Academic Literature

Keynes argued that slumps can happen because of declining wage

‘New-Keynesian’ models use sticky prices and downward rigidity of nominal wages to get ‘Keynesian’ results: during slumps, low interest rates, money growth and additional expenditure (not necessarily government expenditure) can heal the economy and lower unemployment without inflationary consequences. The name ‘New-Keynesian’ is however a double travesty. Not because prices aren’t sticky (many are) or because downward rigidity of nominal wages does not exist (it exists). But because in the ‘General Theory’ Keynes argued that slumps can happen despite and even because of declining wage income and downward flexible wages. And because he had good reasons to do this: after 1921 english wages showed an unprecedented long-term decline while unemployment stayed way above historical levels and increased to unprecedented levels after 1929. An implication of (almost all) ‘New Keynesian’ models is that economies will bounce back to full employment if only labour and other markets are ‘flexible’ enough. The UK example shows that this isn’t necessarily the case. Keynes explained why. New Keynesian models don’t. As far as I’m concerned, data like those below should be part of any undergraduate introduction into Keynesian economics.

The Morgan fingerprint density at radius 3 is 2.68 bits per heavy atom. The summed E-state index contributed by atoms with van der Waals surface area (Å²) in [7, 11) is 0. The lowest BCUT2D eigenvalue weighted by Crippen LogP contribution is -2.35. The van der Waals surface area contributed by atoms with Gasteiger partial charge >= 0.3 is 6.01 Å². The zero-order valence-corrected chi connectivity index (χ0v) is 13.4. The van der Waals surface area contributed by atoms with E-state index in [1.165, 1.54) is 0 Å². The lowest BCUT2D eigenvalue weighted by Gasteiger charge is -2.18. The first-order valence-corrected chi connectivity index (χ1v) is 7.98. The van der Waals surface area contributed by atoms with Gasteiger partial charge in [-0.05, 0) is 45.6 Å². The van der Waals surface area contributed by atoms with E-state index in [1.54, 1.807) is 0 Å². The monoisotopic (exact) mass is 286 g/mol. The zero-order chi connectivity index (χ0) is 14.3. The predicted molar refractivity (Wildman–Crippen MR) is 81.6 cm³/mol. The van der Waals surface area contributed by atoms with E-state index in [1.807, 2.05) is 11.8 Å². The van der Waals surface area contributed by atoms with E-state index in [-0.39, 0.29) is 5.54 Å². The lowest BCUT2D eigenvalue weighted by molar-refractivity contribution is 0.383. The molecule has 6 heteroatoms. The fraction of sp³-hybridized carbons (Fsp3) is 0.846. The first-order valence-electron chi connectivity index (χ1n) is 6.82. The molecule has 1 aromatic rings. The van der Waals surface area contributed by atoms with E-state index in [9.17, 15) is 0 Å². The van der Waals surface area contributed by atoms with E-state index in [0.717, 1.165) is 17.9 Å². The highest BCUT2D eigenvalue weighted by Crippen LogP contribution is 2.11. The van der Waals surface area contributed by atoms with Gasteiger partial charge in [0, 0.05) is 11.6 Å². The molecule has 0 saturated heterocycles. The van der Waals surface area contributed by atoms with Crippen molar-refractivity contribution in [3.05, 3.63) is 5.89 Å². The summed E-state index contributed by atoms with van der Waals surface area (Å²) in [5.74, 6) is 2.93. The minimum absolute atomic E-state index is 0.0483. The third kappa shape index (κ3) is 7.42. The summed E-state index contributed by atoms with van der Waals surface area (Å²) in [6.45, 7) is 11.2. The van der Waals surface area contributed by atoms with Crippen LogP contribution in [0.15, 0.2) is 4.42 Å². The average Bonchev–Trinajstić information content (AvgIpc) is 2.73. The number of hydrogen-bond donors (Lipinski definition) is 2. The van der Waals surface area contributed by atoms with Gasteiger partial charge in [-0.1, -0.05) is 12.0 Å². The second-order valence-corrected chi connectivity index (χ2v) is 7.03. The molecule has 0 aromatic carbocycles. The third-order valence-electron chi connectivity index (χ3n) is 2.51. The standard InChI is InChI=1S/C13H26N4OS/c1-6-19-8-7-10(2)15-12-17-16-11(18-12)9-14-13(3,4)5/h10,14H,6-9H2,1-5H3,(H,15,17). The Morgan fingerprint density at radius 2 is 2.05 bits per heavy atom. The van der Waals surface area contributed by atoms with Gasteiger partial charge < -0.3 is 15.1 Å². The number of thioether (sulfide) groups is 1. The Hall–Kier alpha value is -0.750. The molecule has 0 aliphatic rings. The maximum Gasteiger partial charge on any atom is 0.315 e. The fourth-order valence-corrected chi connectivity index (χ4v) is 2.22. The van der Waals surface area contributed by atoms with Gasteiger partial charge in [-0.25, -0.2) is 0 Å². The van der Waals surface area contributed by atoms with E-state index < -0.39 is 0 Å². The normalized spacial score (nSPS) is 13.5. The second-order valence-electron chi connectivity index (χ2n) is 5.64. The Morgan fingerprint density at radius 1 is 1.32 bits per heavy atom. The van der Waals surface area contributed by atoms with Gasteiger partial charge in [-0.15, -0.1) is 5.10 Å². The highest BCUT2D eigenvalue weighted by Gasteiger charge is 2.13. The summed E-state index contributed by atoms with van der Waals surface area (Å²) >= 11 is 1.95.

Chosen excerpts by Job Market Monitor. Read the whole story at Understanding Keynes: the data | Real-World Economics Review Blog.


No comments yet.

Leave a Reply

Fill in your details below or click an icon to log in: Logo

You are commenting using your account. Log Out /  Change )

Google photo

You are commenting using your Google account. Log Out /  Change )

Twitter picture

You are commenting using your Twitter account. Log Out /  Change )

Facebook photo

You are commenting using your Facebook account. Log Out /  Change )

Connecting to %s

Jobs – Offres d’emploi – US & Canada (Eng. & Fr.)

The Most Popular Job Search Tools

Even More Objectives Statements to customize

Cover Letters – Tools, Tips and Free Cover Letter Templates for Microsoft Office

Follow Job Market Monitor on

Enter your email address to follow this blog and receive notifications of new posts by email.

Follow Job Market Monitor via Twitter



%d bloggers like this: